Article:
2010
DOI: 10.1016/j.jaad.2009.07.038
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Disseminated superficial actinic porokeratosis co-existing with linear and verrucous porokeratosis in an elderly woman: Update on the genetics and clinical expression of porokeratosis

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Cited by 41 publications
(45 citation statements)
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References 34 publications
(31 reference statements)
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“…Unlike other forms, DSAP does not appear to have more risk of malignant change than other types [8]. It can sometimes coexist with other forms of porokeratosis (Mibelli type, linear porokeratosis, porokeratosis palmaris et plantaris disseminata and punctate porokeratosis) [9]. There is good evidence that ultraviolet light can precipitate the development of new lesions or exacerbate pre-existing lesions [5].…”
Section: Discussionmentioning
confidence: 99%
“…Unlike other forms, DSAP does not appear to have more risk of malignant change than other types [8]. It can sometimes coexist with other forms of porokeratosis (Mibelli type, linear porokeratosis, porokeratosis palmaris et plantaris disseminata and punctate porokeratosis) [9]. There is good evidence that ultraviolet light can precipitate the development of new lesions or exacerbate pre-existing lesions [5].…”
Section: Discussionmentioning
confidence: 99%
“…Porokeratosis was found in younger women without any significant past medical history. Oral isotretinoin showed moderate improvement [73][74][75].…”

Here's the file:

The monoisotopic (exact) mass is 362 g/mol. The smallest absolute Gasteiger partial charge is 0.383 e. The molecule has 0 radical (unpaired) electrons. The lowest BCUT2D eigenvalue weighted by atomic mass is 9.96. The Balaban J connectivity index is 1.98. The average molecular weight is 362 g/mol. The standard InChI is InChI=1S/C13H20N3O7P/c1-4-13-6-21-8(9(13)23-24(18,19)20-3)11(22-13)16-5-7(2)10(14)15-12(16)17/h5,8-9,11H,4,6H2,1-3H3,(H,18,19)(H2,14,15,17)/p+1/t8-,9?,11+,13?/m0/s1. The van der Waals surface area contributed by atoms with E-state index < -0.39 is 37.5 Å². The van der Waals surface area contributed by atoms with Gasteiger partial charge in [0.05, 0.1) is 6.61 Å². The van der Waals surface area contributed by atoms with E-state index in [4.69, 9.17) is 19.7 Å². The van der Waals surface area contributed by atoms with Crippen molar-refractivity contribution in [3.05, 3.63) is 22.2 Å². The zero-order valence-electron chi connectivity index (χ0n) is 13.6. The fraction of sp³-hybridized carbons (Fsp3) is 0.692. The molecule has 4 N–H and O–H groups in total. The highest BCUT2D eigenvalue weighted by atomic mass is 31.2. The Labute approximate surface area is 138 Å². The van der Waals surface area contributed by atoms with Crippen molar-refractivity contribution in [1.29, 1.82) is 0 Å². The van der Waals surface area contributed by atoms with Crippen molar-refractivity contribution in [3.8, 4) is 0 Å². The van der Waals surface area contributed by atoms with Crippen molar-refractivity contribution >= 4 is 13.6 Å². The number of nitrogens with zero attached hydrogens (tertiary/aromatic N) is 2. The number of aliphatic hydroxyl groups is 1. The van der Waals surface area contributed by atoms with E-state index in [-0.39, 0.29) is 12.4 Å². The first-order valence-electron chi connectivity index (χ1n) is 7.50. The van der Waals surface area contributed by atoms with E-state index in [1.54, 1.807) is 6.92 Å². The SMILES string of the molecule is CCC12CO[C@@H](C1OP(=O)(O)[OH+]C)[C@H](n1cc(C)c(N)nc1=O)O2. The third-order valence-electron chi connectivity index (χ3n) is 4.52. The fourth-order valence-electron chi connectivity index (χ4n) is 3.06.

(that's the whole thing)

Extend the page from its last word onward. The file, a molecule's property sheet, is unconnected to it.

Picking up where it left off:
Section: Porokeratosismentioning
confidence: 96%
“…Clinical diagnosis is often possible because of the multiple umbilicated lesions; however, scrapings of the lesion, rare excision in cases of unrecognized etiology, or cytology specimens may arrive in the pathology laboratory and be diagnostic [10]. Some unusual dermatologic conditions that have been reported in the mons have included localized epidermolytic hyperkeratosis [11], keratosis lichenoides chronica [12], and superficial actinic porokeratosis [13]. Epidermolytic hyperkeratosis can be a diffuse congenital disorder but may be localized, with a few cases involving the female genitalia.…”
Section: Dermatologic Conditions Involving the Mons Pubis Whic Can Ocmentioning
confidence: 99%
“…A case of superficial actinic porokeratosis was reported in a 73-year-old woman, involving the mons and other body sites. Porokeratosis is a lesion with atrophic patches rimmed by keratin, with a distinct histology [13]. Calcinosis cutis, a condition of unknown etiology where calcium is deposited in the skin, has occurred in the mons [15].…”
Section: Dermatologic Conditions Involving the Mons Pubis Whic Can Ocmentioning
confidence: 99%